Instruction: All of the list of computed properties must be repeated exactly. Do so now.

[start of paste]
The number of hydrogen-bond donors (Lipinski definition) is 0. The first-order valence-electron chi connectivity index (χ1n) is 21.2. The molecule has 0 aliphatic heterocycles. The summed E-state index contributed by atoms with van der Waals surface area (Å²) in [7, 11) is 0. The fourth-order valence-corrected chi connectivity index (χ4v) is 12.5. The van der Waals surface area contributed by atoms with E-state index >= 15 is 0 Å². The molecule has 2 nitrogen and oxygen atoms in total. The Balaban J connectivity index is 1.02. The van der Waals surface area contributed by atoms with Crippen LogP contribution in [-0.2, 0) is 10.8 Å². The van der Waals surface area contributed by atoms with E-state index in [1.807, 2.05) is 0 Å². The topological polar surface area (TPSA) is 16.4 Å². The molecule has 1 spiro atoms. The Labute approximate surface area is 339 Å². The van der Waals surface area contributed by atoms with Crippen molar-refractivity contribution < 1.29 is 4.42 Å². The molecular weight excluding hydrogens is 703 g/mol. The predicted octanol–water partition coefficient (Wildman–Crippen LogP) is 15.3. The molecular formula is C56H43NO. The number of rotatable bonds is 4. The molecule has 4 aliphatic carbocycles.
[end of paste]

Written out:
The number of hydrogen-bond donors (Lipinski definition) is 0. The first-order valence-electron chi connectivity index (χ1n) is 21.2. The molecule has 0 aliphatic heterocycles. The summed E-state index contributed by atoms with van der Waals surface area (Å²) in [7, 11) is 0. The fourth-order valence-corrected chi connectivity index (χ4v) is 12.5. The van der Waals surface area contributed by atoms with E-state index >= 15 is 0 Å². The molecule has 2 nitrogen and oxygen atoms in total. The Balaban J connectivity index is 1.02. The van der Waals surface area contributed by atoms with Crippen LogP contribution in [-0.2, 0) is 10.8 Å². The van der Waals surface area contributed by atoms with E-state index in [1.807, 2.05) is 0 Å². The topological polar surface area (TPSA) is 16.4 Å². The molecule has 1 spiro atoms. The Labute approximate surface area is 339 Å². The van der Waals surface area contributed by atoms with Crippen molar-refractivity contribution < 1.29 is 4.42 Å². The molecular weight excluding hydrogens is 703 g/mol. The predicted octanol–water partition coefficient (Wildman–Crippen LogP) is 15.3. The molecular formula is C56H43NO. The number of rotatable bonds is 4. The molecule has 4 aliphatic carbocycles.